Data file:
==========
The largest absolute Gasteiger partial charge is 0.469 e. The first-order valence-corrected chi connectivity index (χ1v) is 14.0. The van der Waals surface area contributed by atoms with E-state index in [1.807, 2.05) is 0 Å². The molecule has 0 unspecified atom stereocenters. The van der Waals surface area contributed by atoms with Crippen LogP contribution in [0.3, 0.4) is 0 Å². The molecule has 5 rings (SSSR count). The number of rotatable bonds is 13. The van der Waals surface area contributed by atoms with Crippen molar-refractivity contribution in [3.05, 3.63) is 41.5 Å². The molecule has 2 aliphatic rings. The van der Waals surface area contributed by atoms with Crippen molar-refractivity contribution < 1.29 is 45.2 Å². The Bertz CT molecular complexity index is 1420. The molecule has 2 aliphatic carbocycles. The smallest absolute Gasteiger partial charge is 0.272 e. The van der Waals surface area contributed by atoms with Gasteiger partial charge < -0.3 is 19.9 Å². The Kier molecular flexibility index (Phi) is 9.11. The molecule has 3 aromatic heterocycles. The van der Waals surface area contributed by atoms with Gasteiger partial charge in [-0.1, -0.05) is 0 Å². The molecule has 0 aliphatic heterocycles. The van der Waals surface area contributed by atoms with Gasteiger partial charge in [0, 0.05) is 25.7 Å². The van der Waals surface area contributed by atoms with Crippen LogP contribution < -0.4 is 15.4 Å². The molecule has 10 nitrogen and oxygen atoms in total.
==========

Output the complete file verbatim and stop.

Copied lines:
The largest absolute Gasteiger partial charge is 0.469 e. The first-order valence-corrected chi connectivity index (χ1v) is 14.0. The van der Waals surface area contributed by atoms with E-state index in [1.807, 2.05) is 0 Å². The molecule has 0 unspecified atom stereocenters. The van der Waals surface area contributed by atoms with Crippen LogP contribution in [0.3, 0.4) is 0 Å². The molecule has 5 rings (SSSR count). The number of rotatable bonds is 13. The van der Waals surface area contributed by atoms with Crippen molar-refractivity contribution in [3.05, 3.63) is 41.5 Å². The molecule has 2 aliphatic rings. The van der Waals surface area contributed by atoms with Crippen molar-refractivity contribution < 1.29 is 45.2 Å². The Bertz CT molecular complexity index is 1420. The molecule has 2 aliphatic carbocycles. The smallest absolute Gasteiger partial charge is 0.272 e. The van der Waals surface area contributed by atoms with Gasteiger partial charge < -0.3 is 19.9 Å². The Kier molecular flexibility index (Phi) is 9.11. The molecule has 3 aromatic heterocycles. The van der Waals surface area contributed by atoms with Gasteiger partial charge in [-0.1, -0.05) is 0 Å². The molecule has 0 aliphatic heterocycles. The van der Waals surface area contributed by atoms with Gasteiger partial charge in [0, 0.05) is 25.7 Å². The van der Waals surface area contributed by atoms with Crippen LogP contribution < -0.4 is 15.4 Å². The molecule has 10 nitrogen and oxygen atoms in total.